The cost of living: Krishna Pendakur awarded Bank of Canada Fellowship to focus on poverty and economic inequality

March 18, 2024

“We’ve just gone through two years where the price of rent and the price of food went up very dramatically.” Yet often ignored is how people of differing income levels have different spending patterns that leave poorer households vulnerable to price increases.

“Food and shelter are necessities that poor people spend a larger fraction of their budget on,” says Distinguished SFU Professor of Economics, Dr. Krishna Pendakur. “When the price of those two things increases, that means inflation is a much bigger deal for poor people than for rich people.”

The Bank of Canada exists “to regulate credit and currency in the best interests of the economic life of the nation.” In Pendakur’s words, “They’re interested in price stability or inflation rates being low. But what inflation rate?” He asks, “Whose inflation rate? This idea that the bank should pay attention to inflation and inequality is one angle of my proposal.”

Pendakur was awarded the Bank of Canada Fellowship, giving him substantial resources to pursue this research agenda. The Fellowship, awarded to “academics who are making exemplary contributions to economic and financial research in Canada,” is a great honour awarded to very few people. The five-year term enables Pendakur to continue to build upon an impressive three-decade career researching and writing on poverty and economic disparities. 

Drawing upon his expertise in economic history, public economics, labour economics, household economics, econometric theory, and microeconomic theory, Pendakur’s proposal is three-fold:

  1. Measure the cost of living focusing on how changes inflation may differ for households with different income levels
  2. Create a single social cost of living index that the central bank could use in inflation targeting
  3. Illuminate the cost of living through frontier microeconomic and econometric theory using barcode-level scanner data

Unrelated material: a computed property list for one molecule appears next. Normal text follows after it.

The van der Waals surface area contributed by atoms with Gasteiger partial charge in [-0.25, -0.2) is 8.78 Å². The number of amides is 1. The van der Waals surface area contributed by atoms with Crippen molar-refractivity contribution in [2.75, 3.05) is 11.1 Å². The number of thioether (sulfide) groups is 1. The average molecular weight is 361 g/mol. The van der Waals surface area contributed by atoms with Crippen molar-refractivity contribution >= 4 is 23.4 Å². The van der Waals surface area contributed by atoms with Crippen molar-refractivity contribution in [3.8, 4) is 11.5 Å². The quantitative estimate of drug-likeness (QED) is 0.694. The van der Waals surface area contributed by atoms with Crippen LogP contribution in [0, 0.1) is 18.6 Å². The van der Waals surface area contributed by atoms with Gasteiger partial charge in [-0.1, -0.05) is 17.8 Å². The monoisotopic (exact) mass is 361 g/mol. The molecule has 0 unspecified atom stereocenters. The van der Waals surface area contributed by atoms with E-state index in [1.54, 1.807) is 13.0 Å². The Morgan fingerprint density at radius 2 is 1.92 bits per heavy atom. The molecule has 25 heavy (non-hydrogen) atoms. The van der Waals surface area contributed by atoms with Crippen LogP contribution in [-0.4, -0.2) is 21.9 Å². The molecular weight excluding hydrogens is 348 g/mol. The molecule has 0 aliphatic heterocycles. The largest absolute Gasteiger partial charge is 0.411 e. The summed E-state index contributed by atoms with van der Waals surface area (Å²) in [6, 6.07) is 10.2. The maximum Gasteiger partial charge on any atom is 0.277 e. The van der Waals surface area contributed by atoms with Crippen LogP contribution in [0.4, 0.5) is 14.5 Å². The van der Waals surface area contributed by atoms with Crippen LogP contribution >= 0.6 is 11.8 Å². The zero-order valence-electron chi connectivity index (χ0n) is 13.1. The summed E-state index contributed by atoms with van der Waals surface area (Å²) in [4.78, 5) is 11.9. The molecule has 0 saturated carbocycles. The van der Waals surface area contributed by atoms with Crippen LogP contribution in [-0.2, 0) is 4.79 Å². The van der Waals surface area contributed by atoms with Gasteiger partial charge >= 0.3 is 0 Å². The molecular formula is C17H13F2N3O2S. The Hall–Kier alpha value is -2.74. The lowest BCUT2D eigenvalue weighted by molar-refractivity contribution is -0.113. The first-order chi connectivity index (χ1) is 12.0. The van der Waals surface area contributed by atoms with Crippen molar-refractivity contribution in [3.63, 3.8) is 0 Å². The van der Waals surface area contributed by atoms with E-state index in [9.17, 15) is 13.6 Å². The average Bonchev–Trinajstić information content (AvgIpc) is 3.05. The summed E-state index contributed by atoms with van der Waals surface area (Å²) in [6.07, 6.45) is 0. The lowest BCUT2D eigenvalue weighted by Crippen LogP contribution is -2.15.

When receiving the congratulatory phone call from Tiff Macklem, the Governor of the Bank of Canada, Pendakur heard an unexpected but pleasant surprise: Macklem was particularly impressed with a fourth aspect of Pendakur’s research, which he is well known for, but was not included in his proposal---his work on the economic inequalities facing Indigenous peoples.  

In 2011, Krishna Pendakur and his brother, Ravi Pendakur, a sociologist at the University of Ottawa, published Aboriginal Income Disparity in Canada. Building upon findings from their highly-cited 1998 paper, The Colour of Money: Earnings Differentials Among Ethnic Groups in Canada, the brothers achieved another pivotal accomplishment in the literature. “In the ethnic mosaic that is Canada,” Pendakur says, “there are a whole bunch of inequalities but the largest is that facing Indigenous peoples.”

Pendakur feels that this should be a focus of the country’s central bank, “and they actually have policy tools that are relevant and important for Indigenous peoples.”

As a Bank of Canada Fellow, Pendakur will be attending the Learning Exchange in Ottawa this May. Empowered now to relay data and recommendations to the country’s chief monetary authority, he aims to “push their research agendas towards understanding and mitigating price inflation faced by poor households and Indigenous inequality. These are areas where I can contribute that’s very different from what others are contributing.”

To suggest a candidate for Bank of Canada fellowship and award nominations, please contact Institutional Strategic Awards at awards@sfu.ca.